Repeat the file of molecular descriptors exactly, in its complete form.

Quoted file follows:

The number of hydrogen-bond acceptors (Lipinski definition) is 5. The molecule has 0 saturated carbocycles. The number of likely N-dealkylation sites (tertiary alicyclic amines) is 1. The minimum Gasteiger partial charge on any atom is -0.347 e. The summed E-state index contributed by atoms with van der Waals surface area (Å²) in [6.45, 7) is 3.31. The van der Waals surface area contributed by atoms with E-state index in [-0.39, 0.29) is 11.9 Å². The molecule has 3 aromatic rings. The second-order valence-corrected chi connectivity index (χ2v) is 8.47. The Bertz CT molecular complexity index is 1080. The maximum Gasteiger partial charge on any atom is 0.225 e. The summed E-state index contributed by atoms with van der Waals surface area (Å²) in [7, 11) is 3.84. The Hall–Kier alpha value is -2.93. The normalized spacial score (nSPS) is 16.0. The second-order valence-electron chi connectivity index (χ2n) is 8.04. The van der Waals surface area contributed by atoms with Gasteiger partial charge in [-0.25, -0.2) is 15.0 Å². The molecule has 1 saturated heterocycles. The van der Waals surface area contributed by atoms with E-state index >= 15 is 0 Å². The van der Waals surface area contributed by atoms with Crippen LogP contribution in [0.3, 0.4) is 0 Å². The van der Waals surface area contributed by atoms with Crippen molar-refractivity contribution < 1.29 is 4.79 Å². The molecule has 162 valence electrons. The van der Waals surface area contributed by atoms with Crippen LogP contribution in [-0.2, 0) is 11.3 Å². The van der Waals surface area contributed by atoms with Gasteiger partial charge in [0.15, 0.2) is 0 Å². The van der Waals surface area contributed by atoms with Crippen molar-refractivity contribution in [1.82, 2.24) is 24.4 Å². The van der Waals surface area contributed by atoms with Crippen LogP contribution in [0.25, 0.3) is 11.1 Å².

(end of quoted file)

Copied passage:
The number of hydrogen-bond acceptors (Lipinski definition) is 5. The molecule has 0 saturated carbocycles. The number of likely N-dealkylation sites (tertiary alicyclic amines) is 1. The minimum Gasteiger partial charge on any atom is -0.347 e. The summed E-state index contributed by atoms with van der Waals surface area (Å²) in [6.45, 7) is 3.31. The van der Waals surface area contributed by atoms with E-state index in [-0.39, 0.29) is 11.9 Å². The molecule has 3 aromatic rings. The second-order valence-corrected chi connectivity index (χ2v) is 8.47. The Bertz CT molecular complexity index is 1080. The maximum Gasteiger partial charge on any atom is 0.225 e. The summed E-state index contributed by atoms with van der Waals surface area (Å²) in [7, 11) is 3.84. The Hall–Kier alpha value is -2.93. The normalized spacial score (nSPS) is 16.0. The second-order valence-electron chi connectivity index (χ2n) is 8.04. The van der Waals surface area contributed by atoms with Gasteiger partial charge in [-0.25, -0.2) is 15.0 Å². The molecule has 1 saturated heterocycles. The van der Waals surface area contributed by atoms with E-state index >= 15 is 0 Å². The van der Waals surface area contributed by atoms with Crippen LogP contribution in [0.3, 0.4) is 0 Å². The van der Waals surface area contributed by atoms with Crippen molar-refractivity contribution < 1.29 is 4.79 Å². The molecule has 162 valence electrons. The van der Waals surface area contributed by atoms with Crippen LogP contribution in [-0.2, 0) is 11.3 Å². The van der Waals surface area contributed by atoms with Gasteiger partial charge in [0.15, 0.2) is 0 Å². The van der Waals surface area contributed by atoms with Crippen molar-refractivity contribution in [1.82, 2.24) is 24.4 Å². The van der Waals surface area contributed by atoms with Crippen LogP contribution in [0.25, 0.3) is 11.1 Å².